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I'm going to run a session or two of The Secret Lives of Gingerbread Men for my wife and kids. We're all experienced roleplayers, but we haven't tried this system before. What kinds of adventures have other folks run with this game?

EDIT: I'm not looking for adventure suggestions. I'm interested in hearing about actual play experiences - I have plenty of my own ideas already, but I'd like to know how other people have turned their ideas into play sessions. Thanks!

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Thanks for the tip. I'll let you know after the weekend. I got a copy from Lulu, and I'll offer it to the gang for play and see who bites. –  Ron Dec 21 '10 at 14:36
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2 Answers

The hunt for the Mince Pie mixture? someone's lost the stuffing for the mince pies, and as everyone knows, if there's no mince pie (and sherry) waiting for Santa then he won't come. And no Santa means no gingerbread men get to go home to where its Christmas all the time.

This'd require a treasure hunt through the kitchen cabinets and past those dangerous appliances, picking up extras like chocolate coins, sugar mice and tiny candles. Possibly with a run to the shops to buy some.

(and you wouldn't think I'm a jaded cynic!)

Perhaps the fairy at the top of the tree requires help to find out who's been eating the chocolate ornaments on the tree, or the christmas spirits that make the lights on the tree twinkle have disappeared and need to be found. (it was the evil cat and his rat henchmen, BTW)

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If you've run this (or something like this), can you elaborate on how it played out? I'm trying to get a feel for the system. –  sprenge777 Dec 20 '10 at 15:19
    
(Also, I'm not looking for adventure suggestions, much as I appreciate the sentiment - I want actual play experience.) –  sprenge777 Dec 20 '10 at 16:25
    
ah, I see. no I've not played it, but I've played similar one-offs. The trick is just to have fun, its not roleplaying like you know it, its a game/story that has some roleplay in there. full-on characterisation is not possible, so just go from one set-piece to the next with a minimum of fuss, a minimum of competitiveness, and a lot of gentle fun. –  gbjbaanb Dec 21 '10 at 13:00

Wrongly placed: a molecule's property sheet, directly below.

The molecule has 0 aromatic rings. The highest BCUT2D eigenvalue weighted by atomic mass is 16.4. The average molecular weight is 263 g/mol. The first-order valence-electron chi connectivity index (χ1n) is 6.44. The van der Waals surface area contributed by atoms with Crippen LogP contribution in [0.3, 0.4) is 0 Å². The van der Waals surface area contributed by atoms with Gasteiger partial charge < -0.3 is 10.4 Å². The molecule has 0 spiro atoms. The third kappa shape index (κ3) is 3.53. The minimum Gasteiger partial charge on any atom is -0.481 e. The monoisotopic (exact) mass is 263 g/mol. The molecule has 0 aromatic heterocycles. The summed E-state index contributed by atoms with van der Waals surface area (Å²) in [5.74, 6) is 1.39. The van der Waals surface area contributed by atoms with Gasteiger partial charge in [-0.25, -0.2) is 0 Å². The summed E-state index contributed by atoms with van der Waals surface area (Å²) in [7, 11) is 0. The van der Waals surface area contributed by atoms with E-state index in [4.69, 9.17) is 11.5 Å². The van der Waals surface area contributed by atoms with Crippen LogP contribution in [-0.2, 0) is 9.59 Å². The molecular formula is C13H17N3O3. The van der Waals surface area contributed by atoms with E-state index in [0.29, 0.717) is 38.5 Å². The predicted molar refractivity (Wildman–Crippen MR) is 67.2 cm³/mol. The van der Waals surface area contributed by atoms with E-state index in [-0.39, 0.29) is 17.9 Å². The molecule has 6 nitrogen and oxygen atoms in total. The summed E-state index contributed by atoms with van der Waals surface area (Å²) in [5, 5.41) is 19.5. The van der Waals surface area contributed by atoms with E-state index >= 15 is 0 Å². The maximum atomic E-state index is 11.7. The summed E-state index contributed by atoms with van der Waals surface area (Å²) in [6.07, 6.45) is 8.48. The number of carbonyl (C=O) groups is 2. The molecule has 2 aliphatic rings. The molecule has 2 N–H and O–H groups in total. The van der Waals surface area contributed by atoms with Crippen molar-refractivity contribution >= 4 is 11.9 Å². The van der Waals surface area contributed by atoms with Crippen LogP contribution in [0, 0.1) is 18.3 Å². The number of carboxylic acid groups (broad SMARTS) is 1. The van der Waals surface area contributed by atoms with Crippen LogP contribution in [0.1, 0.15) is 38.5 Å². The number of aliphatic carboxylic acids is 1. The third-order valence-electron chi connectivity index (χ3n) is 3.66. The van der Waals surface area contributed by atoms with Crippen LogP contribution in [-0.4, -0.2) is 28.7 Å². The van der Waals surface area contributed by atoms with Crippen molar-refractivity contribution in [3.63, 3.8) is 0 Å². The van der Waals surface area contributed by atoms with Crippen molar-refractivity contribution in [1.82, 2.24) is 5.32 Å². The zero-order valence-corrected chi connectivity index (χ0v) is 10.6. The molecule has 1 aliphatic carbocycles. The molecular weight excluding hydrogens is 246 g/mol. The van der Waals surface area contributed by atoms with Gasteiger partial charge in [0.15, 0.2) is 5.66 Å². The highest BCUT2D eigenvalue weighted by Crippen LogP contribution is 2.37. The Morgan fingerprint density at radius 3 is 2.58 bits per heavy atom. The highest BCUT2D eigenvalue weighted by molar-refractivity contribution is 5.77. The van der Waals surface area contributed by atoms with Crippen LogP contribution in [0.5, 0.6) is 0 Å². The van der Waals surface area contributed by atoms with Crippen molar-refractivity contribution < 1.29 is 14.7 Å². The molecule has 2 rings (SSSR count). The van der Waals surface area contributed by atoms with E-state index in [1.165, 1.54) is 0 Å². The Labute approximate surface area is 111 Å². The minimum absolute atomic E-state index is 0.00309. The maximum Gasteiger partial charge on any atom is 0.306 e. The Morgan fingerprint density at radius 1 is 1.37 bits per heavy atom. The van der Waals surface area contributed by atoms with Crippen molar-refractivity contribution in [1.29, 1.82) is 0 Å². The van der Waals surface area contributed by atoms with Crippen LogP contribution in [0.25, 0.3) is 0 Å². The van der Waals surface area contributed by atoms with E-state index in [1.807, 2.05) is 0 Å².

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ps. you did ask for adventure ideas - read the subject line :) –  gbjbaanb Dec 21 '10 at 13:04
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True, although my actual question specifies play experience. I've edited it to clarify. Thanks! –  sprenge777 Dec 21 '10 at 15:09
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Okay, I ran it last night. If anyone's curious, here's my report:

The session started with our gingerbread folks getting caught in the middle of an ongoing war between the Santa Claus ornaments (led by Big Kris) and the snowman ornaments (led by Frosty X) on our Christmas tree. Each faction had been promised "support" by some mysterious force elsewhere in our house. Our puppy provided a constant mobile hazard, managing to maim 3 separate characters. Our cat provided historical insight between naps. We have an old, weathered stuffed Christmas rabbit who was willing to provide details - but only if the PCs would act out some non-Christmas story for her amusement. It turned out that our toaster oven was trying to organize the appliances to revolt against humanity, and had convinced the microwave to provide Big Kris and Frosty X with heat rays in hopes that their warfare would ignite the tree and set the house on fire to destroy the hated hoo-mans.

That's how it was supposed to go, anyway. I incorporated lots of stuff around our house (dog, cat, rabbit, malfunctioning toaster oven, our tradition of giving one girl Santas and the other snowmen). One feature of the game that I liked - but that was problematic in play - was that each PC is supposed to have a Secret. These Secrets are important to character motivation and personality, but are also supposed to be secret from everyone else. That undermined the collaborative nature of the group; we had a lot of folks darting off individually to pursue their agenda in secret. With 7 players, we often had 3-4 things going on in different parts of the house, which meant that everyone was sitting idle quite a bit.

The game does have another mechanic that mitigates against this - attempting activities in the presence of other cookies who were baked in your batch gives you bonus dice. So the more PCs you could get to help you, the more dice you had to accomplish things. This worked better in theory than in practice: many gingerfolk pursued their Secrets in secret, failing because they didn't have enough dice, when they could have succeeded with a little help from their friends.

Also, the PCs were fascinated by my plush Cthulhu and kept pestering him in hopes of using his eldritch powers to their own ends. There's just something about Cthulhu.

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